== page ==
(Bloomberg Businessweek) -- Clad in boxing shorts, jacket, and ankle-high athletic shoes, he slipped unaccompanied from the gritty north Montreal neighbourhood into the gym across from a highway overpass, gear bag slung over his shoulder. He’s 47 but as trim and smooth as an undergraduate. Jacket removed, he stepped into the ring and donned his gloves, an aboriginal Earth-and-raven tattoo dominating his left triceps.

The boxer, Canadian Prime Minister Justin Trudeau, didn’t, in fact, come alone. His security detail coordinated his arrival in black SUVs, and his media handlers instructed TV cameramen where to stand. This was less a morning workout than a bit of campaign choreography, part of the Trudeau brand of sex appeal. Reporters on the scene rolled their eyes because it was an exact rerun of a photo op from his 2015 campaign, itself an echo of a 2012 charity boxing victory that lit up his political future.

Eye rolling is an occupational hazard of political journalism, but, in this case, it’s indicative. Despite robust economic growth and an impressive number of campaign promises fulfilled (carbon tax passed, marijuana legalized, child poverty slashed), Trudeau—a left-leaning Liberal who galloped to an historic victory four years ago—is fighting for his political life as he faces reelection on Oct. 21. His disapproval rating has hit 58 per cent, worse than U.S. President Donald Trump’s, and he’s tied in the polls with his far-less-known Conservative opponent.

This is the man Rolling Stone magazine, following Trump’s inauguration, featured on its cover with the headline “Why Can’t He Be Our President?”

The complaints against him are varied and from both left and right. But what seems to stick in Canadian craws is the feeling that showmanship has outpaced substance. As John Ivison, a political journalist in Ottawa, put it in his recent book on the prime minister: “Trudeau promised to be a transformative leader, but his critics contend that he just plays one on television.”

It’s a harsh complaint, yet one frequently heard, even from those who should be his allies. Peter Donolo, who was communications director for another Liberal prime minister, Jean Chretien, says Canadians resent “what they see as excessive messaging and virtue signaling. The public likes moral politicians but not moralizing ones. We’re a Presbyterian political culture. Anyone who gets too big for their britches gets pulled down.”

Trudeau certainly began his premiership at a dizzying height. Having started the race in third place, he set records for bringing in new voters—the young, the indigenous, and the disillusioned. The son of Pierre, a raffish, generation-defining prime minister, Trudeau became a national and international sensation, drawing crowds and welcoming selfies wherever he went. He was utterly at ease in front of a camera, where he’d led nearly his entire life. He stood for a left-of-center program of environmentalism, immigrant absorption, taxation on the wealthy, and reconciliation with the country’s First Nations.

In Canada, where the term “bland” is high praise, many found themselves uncharacteristically seduced, even a little in love. Other Canadians with glitz—Justin Bieber, Celine Dion, Ryan Gosling—made their names south of the border. As the world was turning xenophobic and protectionist, here was a native son promoting Canadian exceptionalism. This nation of 37 million, where more than 1 in 5 is foreign born, became a beacon of multiculturalism amid the threatened liberal global order.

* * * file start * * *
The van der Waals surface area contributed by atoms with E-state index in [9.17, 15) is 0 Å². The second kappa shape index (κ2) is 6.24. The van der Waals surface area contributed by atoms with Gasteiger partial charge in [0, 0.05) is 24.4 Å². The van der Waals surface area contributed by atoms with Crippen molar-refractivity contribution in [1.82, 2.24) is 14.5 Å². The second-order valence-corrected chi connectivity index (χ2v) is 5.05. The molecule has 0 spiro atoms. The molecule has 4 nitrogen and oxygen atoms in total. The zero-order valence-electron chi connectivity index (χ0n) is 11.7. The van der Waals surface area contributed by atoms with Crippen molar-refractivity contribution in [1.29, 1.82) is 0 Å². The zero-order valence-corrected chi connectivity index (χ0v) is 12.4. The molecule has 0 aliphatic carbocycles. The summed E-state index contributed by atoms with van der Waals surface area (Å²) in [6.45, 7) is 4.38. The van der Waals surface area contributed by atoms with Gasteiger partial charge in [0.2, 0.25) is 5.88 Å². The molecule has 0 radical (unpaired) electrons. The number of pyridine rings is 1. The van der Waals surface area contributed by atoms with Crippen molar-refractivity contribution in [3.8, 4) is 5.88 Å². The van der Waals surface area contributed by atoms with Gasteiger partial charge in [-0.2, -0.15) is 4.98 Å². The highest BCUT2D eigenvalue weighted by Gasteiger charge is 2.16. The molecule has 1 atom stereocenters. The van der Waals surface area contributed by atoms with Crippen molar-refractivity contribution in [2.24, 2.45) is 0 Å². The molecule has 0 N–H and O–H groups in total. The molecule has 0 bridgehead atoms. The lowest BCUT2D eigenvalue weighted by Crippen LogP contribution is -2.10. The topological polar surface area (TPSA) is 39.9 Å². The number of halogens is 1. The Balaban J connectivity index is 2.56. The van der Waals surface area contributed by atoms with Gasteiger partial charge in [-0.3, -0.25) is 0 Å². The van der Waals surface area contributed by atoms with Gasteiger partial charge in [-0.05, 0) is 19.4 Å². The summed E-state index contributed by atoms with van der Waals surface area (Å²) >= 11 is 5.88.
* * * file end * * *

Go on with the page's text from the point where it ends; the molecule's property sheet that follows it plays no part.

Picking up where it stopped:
Nobody could have lived up to the buffed profile and endless list of promises put forth by Trudeau and his team of image makers. The old politics were out the window, they vowed, with electoral reform a top priority. Feminism, minority rights, global warming, and indigenous dignity would be front and center. His Twitter bio used to read: “Changing the world, a little bit every day.” The prime minister canoed with indigenous youth and hugged Syrian refugees at the airport. He and his wife spoke of how they taught their three beautiful children core values that all Canadians could share.

Except they took them on a private helicopter to the Bahamas as guests of the Aga Khan, an old family friend who also had a $200 million riverside project in Ottawa, which he might want to discuss with the PM. Trudeau said no such conversation occurred, but the parliamentary Office of the Conflict of Interest and Ethics Commission found him guilty of four contraventions.

And then he spent C$1.5 million taking the family to India for eight days, dressing them in native saris and sherwanis, without getting all that much done on an official level. To many Canadians, it felt not only a bit dopey but resembled a family vacation on the public dime. Especially for those who doubted his ability to confront international threats, it looked as if he had confused foreign policy with playacting.

Last year, Trudeau’s government paid C$4.5 billion for an oil pipeline because no one else would buy it, and oil remains a key source of jobs and income. Despite Trudeau pushing through a highly progressive carbon tax offset, U.S. environmentalist Bill McKibben said of the prime minister in the Guardian shortly thereafter: “The cutest, progressivist, boy-bandiest leader in the world is going fully in the tank for the oil industry.”


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    There were other controversies, including bullying his justice minister, an indigenous woman, over a corporate bribery case in his native Quebec. When she insisted on doing things her way, he fired her, producing a second reprimand from the Ethics Commission and accusations that this self-proclaimed feminist was a mansplainer. Then, last month, it was revealed that years ago he’d more than occasionally put on brown- and blackface, oblivious to the racist insult such an act entails. He apologized repeatedly and at length.

    No single misstep has been the source of his plummeting popularity. Rather, there’s a feeling of betrayal by those who’d yielded to his charms. His sex appeal, so central to victory four years ago, is now working against him with some voters, who say they feel bamboozled. “They fell in love, and then, inevitably, some fell out of love,” a top Trudeau adviser, who spoke on condition of anonymity, says. “It just means he has to get out there every day and sweat for them, which he can and will do.”